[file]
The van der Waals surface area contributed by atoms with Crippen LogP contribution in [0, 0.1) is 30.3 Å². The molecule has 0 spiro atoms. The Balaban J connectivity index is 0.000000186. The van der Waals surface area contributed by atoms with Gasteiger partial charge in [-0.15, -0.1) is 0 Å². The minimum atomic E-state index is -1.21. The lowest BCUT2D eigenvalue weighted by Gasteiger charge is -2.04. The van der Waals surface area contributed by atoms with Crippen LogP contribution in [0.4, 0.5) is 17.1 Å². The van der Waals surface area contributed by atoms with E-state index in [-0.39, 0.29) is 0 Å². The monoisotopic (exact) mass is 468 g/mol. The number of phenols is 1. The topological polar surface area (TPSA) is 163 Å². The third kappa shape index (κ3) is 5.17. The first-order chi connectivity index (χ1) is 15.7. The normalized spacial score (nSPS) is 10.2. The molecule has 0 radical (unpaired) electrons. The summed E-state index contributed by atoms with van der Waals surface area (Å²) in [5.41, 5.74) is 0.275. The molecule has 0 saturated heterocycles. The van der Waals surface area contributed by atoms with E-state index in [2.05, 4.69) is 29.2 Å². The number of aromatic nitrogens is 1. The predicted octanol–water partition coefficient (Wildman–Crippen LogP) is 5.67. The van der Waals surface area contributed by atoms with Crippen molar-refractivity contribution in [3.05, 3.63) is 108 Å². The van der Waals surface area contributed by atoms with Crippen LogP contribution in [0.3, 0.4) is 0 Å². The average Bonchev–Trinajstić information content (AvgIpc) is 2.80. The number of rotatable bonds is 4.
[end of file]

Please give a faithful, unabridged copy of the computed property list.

The van der Waals surface area contributed by atoms with Crippen LogP contribution in [0, 0.1) is 30.3 Å². The molecule has 0 spiro atoms. The Balaban J connectivity index is 0.000000186. The van der Waals surface area contributed by atoms with Gasteiger partial charge in [-0.15, -0.1) is 0 Å². The minimum atomic E-state index is -1.21. The lowest BCUT2D eigenvalue weighted by Gasteiger charge is -2.04. The van der Waals surface area contributed by atoms with Crippen LogP contribution in [0.4, 0.5) is 17.1 Å². The van der Waals surface area contributed by atoms with E-state index in [-0.39, 0.29) is 0 Å². The monoisotopic (exact) mass is 468 g/mol. The number of phenols is 1. The topological polar surface area (TPSA) is 163 Å². The third kappa shape index (κ3) is 5.17. The first-order chi connectivity index (χ1) is 15.7. The normalized spacial score (nSPS) is 10.2. The molecule has 0 radical (unpaired) electrons. The summed E-state index contributed by atoms with van der Waals surface area (Å²) in [5.41, 5.74) is 0.275. The molecule has 0 saturated heterocycles. The van der Waals surface area contributed by atoms with E-state index in [2.05, 4.69) is 29.2 Å². The number of aromatic nitrogens is 1. The predicted octanol–water partition coefficient (Wildman–Crippen LogP) is 5.67. The van der Waals surface area contributed by atoms with Crippen molar-refractivity contribution in [3.05, 3.63) is 108 Å². The van der Waals surface area contributed by atoms with Crippen LogP contribution in [0.3, 0.4) is 0 Å². The average Bonchev–Trinajstić information content (AvgIpc) is 2.80. The number of rotatable bonds is 4.